Princes shall come out of Egypt; Ethiopia shall soon stretch out her hands unto God
Psalms 68:31 is part of the global story of colonialism, enslavement, the “civilizing mission” and self-liberation. It is a story that is central to the Twenty Years Crisis that constitutes the originating point of International Relations as a self-proclaimed discipline. But it is a story that is largely absent when this originating point is commemorated.
We can pick up the story of Psalms 68:31 with the King James version of the Bible, translated into the vernacular in 1611. At this time it is practice to denote things African through the name Aethiops. More than just a polity south of Egypt, Ethiopia also encompasses Black Africa as a whole. By 1773, catechisms are being developed around Psalm 68:31 that directly address African enslavement in the Americas and the prospects of abolition, emancipation and liberation.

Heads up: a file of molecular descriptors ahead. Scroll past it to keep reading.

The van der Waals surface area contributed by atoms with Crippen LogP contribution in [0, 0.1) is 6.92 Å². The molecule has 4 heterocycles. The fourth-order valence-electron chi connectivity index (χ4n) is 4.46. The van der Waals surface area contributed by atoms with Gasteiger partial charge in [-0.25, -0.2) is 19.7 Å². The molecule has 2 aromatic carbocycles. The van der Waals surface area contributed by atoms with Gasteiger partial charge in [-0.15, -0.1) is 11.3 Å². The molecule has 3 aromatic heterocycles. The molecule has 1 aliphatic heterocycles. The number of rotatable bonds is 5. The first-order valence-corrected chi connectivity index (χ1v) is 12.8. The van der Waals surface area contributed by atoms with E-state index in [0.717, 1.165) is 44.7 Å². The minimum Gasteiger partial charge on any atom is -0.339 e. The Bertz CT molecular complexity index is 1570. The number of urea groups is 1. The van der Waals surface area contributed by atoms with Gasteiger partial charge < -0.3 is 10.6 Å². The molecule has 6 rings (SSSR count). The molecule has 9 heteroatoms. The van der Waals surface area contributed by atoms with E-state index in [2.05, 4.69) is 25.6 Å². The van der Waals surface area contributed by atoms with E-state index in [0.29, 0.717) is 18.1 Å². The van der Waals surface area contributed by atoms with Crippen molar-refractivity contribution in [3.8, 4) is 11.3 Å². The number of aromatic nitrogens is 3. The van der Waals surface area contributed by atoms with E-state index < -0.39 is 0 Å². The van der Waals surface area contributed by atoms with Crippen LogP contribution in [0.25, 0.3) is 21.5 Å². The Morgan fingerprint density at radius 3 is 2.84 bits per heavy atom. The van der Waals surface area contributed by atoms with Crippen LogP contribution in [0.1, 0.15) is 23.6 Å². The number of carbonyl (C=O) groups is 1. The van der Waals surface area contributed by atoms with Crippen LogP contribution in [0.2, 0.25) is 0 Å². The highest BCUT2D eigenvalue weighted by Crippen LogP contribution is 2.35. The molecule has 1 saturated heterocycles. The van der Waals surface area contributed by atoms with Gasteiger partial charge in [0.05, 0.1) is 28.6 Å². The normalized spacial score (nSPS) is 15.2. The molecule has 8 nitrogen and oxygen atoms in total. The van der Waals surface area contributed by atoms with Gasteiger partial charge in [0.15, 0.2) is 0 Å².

There are two key interpretations. One, cultivated by white abolitionists and subsequently used by Europeans who embark upon an African “civilizing mission”, holds that it is they – white/Europeans – who are God’s children. Hence, it is white/Europeans to whom Ethiopia is stretching for her hands for deliverance from slavery and primitivism. The other, cultivated by the enslaved and their downpressed descendants, holds that the Bible is their story – the “half never told“. Africans will therefore righteously deliver their own selves from bondage.